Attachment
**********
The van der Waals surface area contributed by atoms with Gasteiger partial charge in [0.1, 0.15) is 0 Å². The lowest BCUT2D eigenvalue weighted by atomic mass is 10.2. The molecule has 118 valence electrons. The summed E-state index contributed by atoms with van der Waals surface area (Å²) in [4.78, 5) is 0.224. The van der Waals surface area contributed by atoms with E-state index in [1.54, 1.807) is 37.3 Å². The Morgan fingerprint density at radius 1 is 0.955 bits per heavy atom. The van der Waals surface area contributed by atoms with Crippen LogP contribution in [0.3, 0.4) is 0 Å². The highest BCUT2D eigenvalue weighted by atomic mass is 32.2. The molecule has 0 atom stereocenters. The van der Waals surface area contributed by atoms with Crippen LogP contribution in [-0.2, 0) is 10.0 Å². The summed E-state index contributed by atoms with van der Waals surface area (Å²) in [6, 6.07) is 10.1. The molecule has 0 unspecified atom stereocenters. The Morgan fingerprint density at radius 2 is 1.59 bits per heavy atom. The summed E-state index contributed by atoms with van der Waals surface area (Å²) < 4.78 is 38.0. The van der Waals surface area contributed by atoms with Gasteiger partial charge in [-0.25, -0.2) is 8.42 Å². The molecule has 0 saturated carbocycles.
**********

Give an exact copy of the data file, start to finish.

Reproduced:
The van der Waals surface area contributed by atoms with Gasteiger partial charge in [0.1, 0.15) is 0 Å². The lowest BCUT2D eigenvalue weighted by atomic mass is 10.2. The molecule has 118 valence electrons. The summed E-state index contributed by atoms with van der Waals surface area (Å²) in [4.78, 5) is 0.224. The van der Waals surface area contributed by atoms with E-state index in [1.54, 1.807) is 37.3 Å². The Morgan fingerprint density at radius 1 is 0.955 bits per heavy atom. The van der Waals surface area contributed by atoms with Crippen LogP contribution in [0.3, 0.4) is 0 Å². The highest BCUT2D eigenvalue weighted by atomic mass is 32.2. The molecule has 0 atom stereocenters. The van der Waals surface area contributed by atoms with Crippen LogP contribution in [-0.2, 0) is 10.0 Å². The summed E-state index contributed by atoms with van der Waals surface area (Å²) in [6, 6.07) is 10.1. The molecule has 0 unspecified atom stereocenters. The Morgan fingerprint density at radius 2 is 1.59 bits per heavy atom. The summed E-state index contributed by atoms with van der Waals surface area (Å²) < 4.78 is 38.0. The van der Waals surface area contributed by atoms with Gasteiger partial charge in [-0.25, -0.2) is 8.42 Å². The molecule has 0 saturated carbocycles.